<p>Patient-centered care (PCC) has the potential to entail tailored primary care delivery ac-cording to the needs of patients with multimorbidity (two or more co-existing chronic conditions). To make primary care for these patients more patient centered, insight on healthcare professionals’ perceived PCC implementation barriers is needed. In this study, healthcare professionals’ perceived barriers to primary PCC delivery to patients with multimorbidity were investigated using a con-structivist qualitative design based on semi-structured interviews with nine general and nurse practitioners from seven general practices in the Netherlands. Purposive sampling was used, and the interview content was analyzed to generate themes representing experienced barriers. Barriers were identified in all eight PCC dimensions (patient preferences, information and education, access to care, physical comfort, emotional support, family and friends, continuity and transition, and coordination of care). They include difficulties achieving mutual understanding between patients and healthcare professionals, professionals’ lack of training and education in new skills, data protection laws that impede adequate documentation and information sharing, time pressure, and conflicting financial incentives. These barriers pose true challenges to effective, sustainable PCC implementation at the patient, organizational, and national levels. Further improvement of primary care delivery to patients with multimorbidity is needed to overcome these barriers.</p>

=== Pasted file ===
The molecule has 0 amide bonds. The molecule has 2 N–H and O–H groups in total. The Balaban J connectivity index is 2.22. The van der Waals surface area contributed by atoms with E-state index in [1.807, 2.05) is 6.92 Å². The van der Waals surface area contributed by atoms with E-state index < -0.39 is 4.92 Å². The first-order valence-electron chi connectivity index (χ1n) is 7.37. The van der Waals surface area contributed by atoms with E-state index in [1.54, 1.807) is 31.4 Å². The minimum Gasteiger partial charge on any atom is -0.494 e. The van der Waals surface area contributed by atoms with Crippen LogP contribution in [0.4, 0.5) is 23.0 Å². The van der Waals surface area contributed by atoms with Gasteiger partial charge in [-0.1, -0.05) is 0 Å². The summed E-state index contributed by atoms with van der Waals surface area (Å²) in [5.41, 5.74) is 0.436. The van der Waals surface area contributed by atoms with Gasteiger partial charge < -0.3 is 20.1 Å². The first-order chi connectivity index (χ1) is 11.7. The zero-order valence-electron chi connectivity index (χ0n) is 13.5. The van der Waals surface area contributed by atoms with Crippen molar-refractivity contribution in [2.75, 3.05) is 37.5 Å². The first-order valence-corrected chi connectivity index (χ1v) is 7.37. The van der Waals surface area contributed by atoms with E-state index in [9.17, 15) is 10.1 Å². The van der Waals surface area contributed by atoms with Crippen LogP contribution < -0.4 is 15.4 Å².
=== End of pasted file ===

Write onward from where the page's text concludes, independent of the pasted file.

doi.org/10.3390/ijerph18116057, hdl.handle.net/1765/136445
International Journal of Environmental Research and Public Health
Erasmus School of Health Policy & Management (ESHPM)

SJ (Sanne) Kuipers, AP (Anna Petra) Nieboer, & JM (Jane Murray) Cramm. (2021). Easier said than done. International Journal of Environmental Research and Public Health, 18(11). doi:10.3390/ijerph18116057